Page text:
Since the study of whiteness coincided very much with the development of transgender studies, the two are intertwined in this given cultural moment (Stryker 1998; Roediger 1999). Both intend to show previously unmarked social locations—albeit with different weights of power. Whiteness turned the eye back into racial formation systems by shifting from multicultural, abstract discussions of race into discussions about white dominance and its reproduction. Meanwhile, the emergence of transgender studies sometimes noted the normative (white, heterosexual, and cisgender male privilege) position of those defining transsexuality and gender reassignment procedures (thus limiting those who would have access to sociomedical services). But most importantly, trans studies also revealed the unmarked position of the gender normative: the group once called nontranssexual people is referred to now as cisgender people. Both studies based on transgender issues and whiteness studies help to indicate the need for thinking of race and gender/sexuality as axes of power. White privilege and cisgender privilege have received a lot of attention as social locations that run the risk of providing universalizing statements about their constituents—in whatever social movement they are located. Trans discussions in both academic and activist spaces voice an intent of diversity and inclusion or demands for the end of oppression based on racism and discrimination, while they simultaneously use language in everyday interaction (in tactics of recruitment, socialization, and scholarly writing) that construes such spaces as predominantly white (see Bérubé 2001). For instance, in contemporary trans* spaces, the perception of having the choice about being genderless, gender fluid, or genderqueer, is often tied to white privilege, especially when some members of communities of color may understand their trans experience as nonidentity, as expressions of gayness, or as in a space between gay and trans (Valentine 2007). I do not seek to establish an essentialist, oppositional view of trans* that splits people of color and whites but do so in order to illustrate the systemic forms of naming and sustaining trans* as something defined hierarchically, even if without a conscious intent.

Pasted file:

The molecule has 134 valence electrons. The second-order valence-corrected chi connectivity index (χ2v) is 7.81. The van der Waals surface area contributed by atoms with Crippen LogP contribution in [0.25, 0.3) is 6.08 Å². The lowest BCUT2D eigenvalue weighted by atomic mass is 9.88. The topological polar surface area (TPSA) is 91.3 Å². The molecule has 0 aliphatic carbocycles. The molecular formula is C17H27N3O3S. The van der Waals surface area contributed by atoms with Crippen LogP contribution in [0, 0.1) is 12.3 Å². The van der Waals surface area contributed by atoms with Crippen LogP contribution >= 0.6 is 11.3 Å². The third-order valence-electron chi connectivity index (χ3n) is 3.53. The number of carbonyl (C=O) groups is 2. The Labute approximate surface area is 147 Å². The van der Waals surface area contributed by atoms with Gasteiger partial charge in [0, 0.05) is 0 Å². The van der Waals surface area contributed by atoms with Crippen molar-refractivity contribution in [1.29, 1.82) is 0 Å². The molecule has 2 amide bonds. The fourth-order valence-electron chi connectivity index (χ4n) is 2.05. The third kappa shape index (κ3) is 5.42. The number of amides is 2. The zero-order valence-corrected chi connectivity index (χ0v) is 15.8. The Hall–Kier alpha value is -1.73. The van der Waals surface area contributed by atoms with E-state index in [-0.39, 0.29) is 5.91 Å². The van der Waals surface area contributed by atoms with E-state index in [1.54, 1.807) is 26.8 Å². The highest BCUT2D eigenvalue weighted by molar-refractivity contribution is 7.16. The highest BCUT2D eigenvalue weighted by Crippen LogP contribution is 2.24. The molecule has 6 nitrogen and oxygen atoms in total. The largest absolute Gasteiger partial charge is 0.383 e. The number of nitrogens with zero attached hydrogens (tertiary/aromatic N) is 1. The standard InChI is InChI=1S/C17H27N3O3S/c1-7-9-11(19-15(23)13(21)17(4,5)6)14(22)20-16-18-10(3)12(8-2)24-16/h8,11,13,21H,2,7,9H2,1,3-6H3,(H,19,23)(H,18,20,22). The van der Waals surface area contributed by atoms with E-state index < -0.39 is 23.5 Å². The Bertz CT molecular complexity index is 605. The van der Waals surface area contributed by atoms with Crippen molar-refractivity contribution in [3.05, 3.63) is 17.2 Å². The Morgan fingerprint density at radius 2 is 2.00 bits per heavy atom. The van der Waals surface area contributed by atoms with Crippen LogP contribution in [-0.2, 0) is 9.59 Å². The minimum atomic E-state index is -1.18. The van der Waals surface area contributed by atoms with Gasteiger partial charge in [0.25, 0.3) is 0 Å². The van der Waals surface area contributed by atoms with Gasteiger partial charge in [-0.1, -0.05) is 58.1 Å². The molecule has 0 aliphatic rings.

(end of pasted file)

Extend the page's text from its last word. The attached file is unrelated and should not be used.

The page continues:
Beauty is also a key, intertwined element of whiteness in transgender representations. Perceptions of being a legitimate transgender person were dutifully noted in the twentieth century (Meyerowitz 2002). In the 1950s and until the 1970s, it became evident that certain ethno-racial groups were not intelligible as trans, as for instance the perception that “Puerto Ricans” (a very heterogeneous group ethno-racially and in terms of socioeconomic status) did not look to be trans but “fags” (Billings and Urban 1982; Vidal-Ortiz 2008). Black constructions of beauty often fell outside the perception of beauty in transitioning as well, as African American transgender individuals enounced their desire for transition before Christine Jorgensen but did not achieve such recognition. For instance, today, being a Latina or Asian undocumented immigrant who is trans embodies a completely different experience from that of being a white trans person in academia or heading a NGO. While tokenistic efforts to mention trans people of color are often part of the production of whiteness in transgender studies (Vidal-Ortiz 2009), the leadership of most contemporary movements involving trans rights, studies, and activism is predominantly white. This is also evidenced at an international level, where forms of access to transitioning (surgical procedures in particular) and forms of visibility for trans* people operate with whiteness as an ideal (Aizura 2009, 2011).
A lens on whiteness forces contemporary transgender politics to confront transgender normativity (and citizenship), in which whiteness is imbricated in complex ways. Critically encountering whiteness in trans movements and studies has direct-action and social-movement implications in that it forces the discourse of community and membership to levels that surpass liberal multicultural attempts for inclusion and diversity.